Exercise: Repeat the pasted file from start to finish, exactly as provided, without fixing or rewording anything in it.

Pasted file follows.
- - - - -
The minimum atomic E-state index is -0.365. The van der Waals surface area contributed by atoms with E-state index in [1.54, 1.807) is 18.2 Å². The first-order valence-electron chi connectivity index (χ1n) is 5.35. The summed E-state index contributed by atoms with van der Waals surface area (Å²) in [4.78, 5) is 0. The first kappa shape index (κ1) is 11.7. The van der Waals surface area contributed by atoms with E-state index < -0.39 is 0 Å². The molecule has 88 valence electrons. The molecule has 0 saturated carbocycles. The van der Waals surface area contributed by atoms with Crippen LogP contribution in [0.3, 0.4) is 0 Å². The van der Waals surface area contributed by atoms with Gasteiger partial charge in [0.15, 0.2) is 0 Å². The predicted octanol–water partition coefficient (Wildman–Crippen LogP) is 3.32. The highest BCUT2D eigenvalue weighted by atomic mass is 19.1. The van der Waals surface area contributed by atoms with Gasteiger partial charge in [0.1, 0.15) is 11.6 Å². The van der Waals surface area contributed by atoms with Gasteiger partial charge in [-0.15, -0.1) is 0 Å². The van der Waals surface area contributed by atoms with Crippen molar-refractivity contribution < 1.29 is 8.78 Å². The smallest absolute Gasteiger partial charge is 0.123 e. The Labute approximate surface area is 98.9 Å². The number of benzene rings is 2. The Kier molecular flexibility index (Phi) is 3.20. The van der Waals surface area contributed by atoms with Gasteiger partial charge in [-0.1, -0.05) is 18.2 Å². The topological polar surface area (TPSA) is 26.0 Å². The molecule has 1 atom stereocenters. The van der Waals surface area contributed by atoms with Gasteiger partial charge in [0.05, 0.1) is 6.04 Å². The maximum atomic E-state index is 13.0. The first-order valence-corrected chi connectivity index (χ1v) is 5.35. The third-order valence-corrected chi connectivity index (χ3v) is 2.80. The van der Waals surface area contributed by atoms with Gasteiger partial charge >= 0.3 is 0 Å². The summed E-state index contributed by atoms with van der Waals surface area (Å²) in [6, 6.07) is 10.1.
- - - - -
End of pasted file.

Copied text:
The minimum atomic E-state index is -0.365. The van der Waals surface area contributed by atoms with E-state index in [1.54, 1.807) is 18.2 Å². The first-order valence-electron chi connectivity index (χ1n) is 5.35. The summed E-state index contributed by atoms with van der Waals surface area (Å²) in [4.78, 5) is 0. The first kappa shape index (κ1) is 11.7. The van der Waals surface area contributed by atoms with E-state index < -0.39 is 0 Å². The molecule has 88 valence electrons. The molecule has 0 saturated carbocycles. The van der Waals surface area contributed by atoms with Crippen LogP contribution in [0.3, 0.4) is 0 Å². The van der Waals surface area contributed by atoms with Gasteiger partial charge in [0.15, 0.2) is 0 Å². The predicted octanol–water partition coefficient (Wildman–Crippen LogP) is 3.32. The highest BCUT2D eigenvalue weighted by atomic mass is 19.1. The van der Waals surface area contributed by atoms with Gasteiger partial charge in [0.1, 0.15) is 11.6 Å². The van der Waals surface area contributed by atoms with Gasteiger partial charge in [-0.15, -0.1) is 0 Å². The van der Waals surface area contributed by atoms with Crippen molar-refractivity contribution < 1.29 is 8.78 Å². The smallest absolute Gasteiger partial charge is 0.123 e. The Labute approximate surface area is 98.9 Å². The number of benzene rings is 2. The Kier molecular flexibility index (Phi) is 3.20. The van der Waals surface area contributed by atoms with Gasteiger partial charge in [-0.1, -0.05) is 18.2 Å². The topological polar surface area (TPSA) is 26.0 Å². The molecule has 1 atom stereocenters. The van der Waals surface area contributed by atoms with Gasteiger partial charge in [0.05, 0.1) is 6.04 Å². The maximum atomic E-state index is 13.0. The first-order valence-corrected chi connectivity index (χ1v) is 5.35. The third-order valence-corrected chi connectivity index (χ3v) is 2.80. The van der Waals surface area contributed by atoms with Gasteiger partial charge >= 0.3 is 0 Å². The summed E-state index contributed by atoms with van der Waals surface area (Å²) in [6, 6.07) is 10.1.